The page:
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FX CPU ran at 8.429 GHz with liquid nitrogen cooling

AMD has been content to let Intel offer the pricier and often faster processors to the enthusiast desktop crowd for a while now while AMD focused on the lower price crown. In fact, the company’s value-oriented Fusion processor has been a great performer for the company.

Today, however, AMD announced that its FX 8-core desktop CPU has grabbed a Guinness World Record for the highest frequency for a computer processor to date. The processor was able to run at 8.429 GHz, beating the previous record of 8.309GHz.

The team had to resort to some extreme measures to cool the processor enough to hit that record-breaking frequency. Air or water-cooling was out and Team AMD FX had to resort to liquid nitrogen for cooling. The team included some overclocking gurus along with AMD folks in the effort. 

The clock speed of the processor was validated using CPU-Z and will go into the record book. Although AMD was able to overclock the FX CPU to "well above 5GHz" using air or liquid cooling systems that cost under $100, the team used a three-phase system to make its record run.

 “The record-breaking processor speed that resides in the AMD FX CPU clearly demonstrates performance gains for the new AMD Bulldozer multi-core architecture, which will provide x86 computing power for this CPU and future AMD Accelerated Processing Units,” said Chris Cloran, corporate vice president and general manager, Client Group at AMD. “Along with world-record frequencies, the AMD FX processor will enable an unrivaled enthusiast PC experience for the money – extreme multi-display gaming, mega-tasking and HD content creation.”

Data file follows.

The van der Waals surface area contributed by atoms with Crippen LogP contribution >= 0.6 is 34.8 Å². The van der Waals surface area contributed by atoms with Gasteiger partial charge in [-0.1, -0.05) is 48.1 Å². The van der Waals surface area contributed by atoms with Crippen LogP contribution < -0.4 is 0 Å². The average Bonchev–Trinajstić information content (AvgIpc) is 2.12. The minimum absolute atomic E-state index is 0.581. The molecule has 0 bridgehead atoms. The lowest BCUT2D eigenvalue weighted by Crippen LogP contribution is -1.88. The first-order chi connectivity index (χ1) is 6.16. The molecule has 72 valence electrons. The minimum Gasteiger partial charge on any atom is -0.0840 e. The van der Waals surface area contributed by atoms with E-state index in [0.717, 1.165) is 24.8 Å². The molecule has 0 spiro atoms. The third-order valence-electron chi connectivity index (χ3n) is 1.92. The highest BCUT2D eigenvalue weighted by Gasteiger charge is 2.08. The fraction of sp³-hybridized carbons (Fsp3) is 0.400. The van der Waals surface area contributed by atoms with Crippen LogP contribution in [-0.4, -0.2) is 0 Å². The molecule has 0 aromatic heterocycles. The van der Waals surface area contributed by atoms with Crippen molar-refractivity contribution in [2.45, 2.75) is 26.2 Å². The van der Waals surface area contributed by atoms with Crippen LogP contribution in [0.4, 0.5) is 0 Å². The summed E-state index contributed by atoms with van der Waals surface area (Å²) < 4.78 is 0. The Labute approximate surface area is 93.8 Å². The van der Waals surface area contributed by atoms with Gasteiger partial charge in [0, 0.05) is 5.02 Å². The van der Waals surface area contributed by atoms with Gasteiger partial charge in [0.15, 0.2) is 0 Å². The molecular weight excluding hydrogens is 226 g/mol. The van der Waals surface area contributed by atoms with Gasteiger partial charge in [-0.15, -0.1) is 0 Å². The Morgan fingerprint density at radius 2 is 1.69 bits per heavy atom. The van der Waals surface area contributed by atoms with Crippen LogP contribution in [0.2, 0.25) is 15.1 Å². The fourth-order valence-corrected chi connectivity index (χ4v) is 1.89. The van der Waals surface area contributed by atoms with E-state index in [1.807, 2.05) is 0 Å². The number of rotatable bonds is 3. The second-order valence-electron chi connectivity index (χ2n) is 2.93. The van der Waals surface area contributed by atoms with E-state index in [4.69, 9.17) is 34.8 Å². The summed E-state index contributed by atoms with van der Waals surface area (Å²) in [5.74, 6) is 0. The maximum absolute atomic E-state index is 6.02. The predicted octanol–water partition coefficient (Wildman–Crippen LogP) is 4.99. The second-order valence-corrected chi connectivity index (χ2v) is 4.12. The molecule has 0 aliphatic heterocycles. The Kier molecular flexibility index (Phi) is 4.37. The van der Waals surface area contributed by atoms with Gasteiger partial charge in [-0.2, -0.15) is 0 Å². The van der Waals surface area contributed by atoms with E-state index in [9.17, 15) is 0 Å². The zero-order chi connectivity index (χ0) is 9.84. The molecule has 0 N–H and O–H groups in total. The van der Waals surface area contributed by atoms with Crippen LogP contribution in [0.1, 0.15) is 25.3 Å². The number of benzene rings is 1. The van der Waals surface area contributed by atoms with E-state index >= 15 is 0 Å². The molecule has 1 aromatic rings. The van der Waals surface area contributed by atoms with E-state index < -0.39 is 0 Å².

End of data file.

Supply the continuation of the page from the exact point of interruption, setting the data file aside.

AMD has a video posted that shows the overclocking process and the record run.

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RE: False
By SiliconJon on 9/13/2011 2:08:36 PM , Rating: 2
Yeah, the clock speed doesn't mean much to me anymore - that became an exposed myth long ago.

How about a FLOP measurement? Or maybe a benchmark based or MURPHY or something similar?

Or still better yet: Graph500.

RE: False
By Targon on 9/14/2011 10:45:07 AM , Rating: 2
It isn't really a myth, where clock speed alone is the benchmark for performance. With the same design, high clocked chips will have a higher performance. We can assume that AMD is not going to go to a new design where you need higher clock speeds to get similar performance to the previous generation chips. So, if Bulldozer is faster on a per-clock basis compared to K10.5, and at the same time, Bulldozer is able to hit 4GHz sustained speeds all the time, not just in turbo mode, that DOES give us quite a bit of hope.

Remember, Bulldozer will be released with the high end being 8-core(4 modules) running at 3.6GHz normal, 4.2GHz turbo for the INITIAL chip release, and will be sold for $320 for the CPU. In multi-threaded applications, that should be a very solid performer, even if it does not deliver better performance per clock. Considering many are happy with the performance of a Phenom 2 x4 at 3.2GHz and above, Bulldozer SHOULD be seen as a nice step up.

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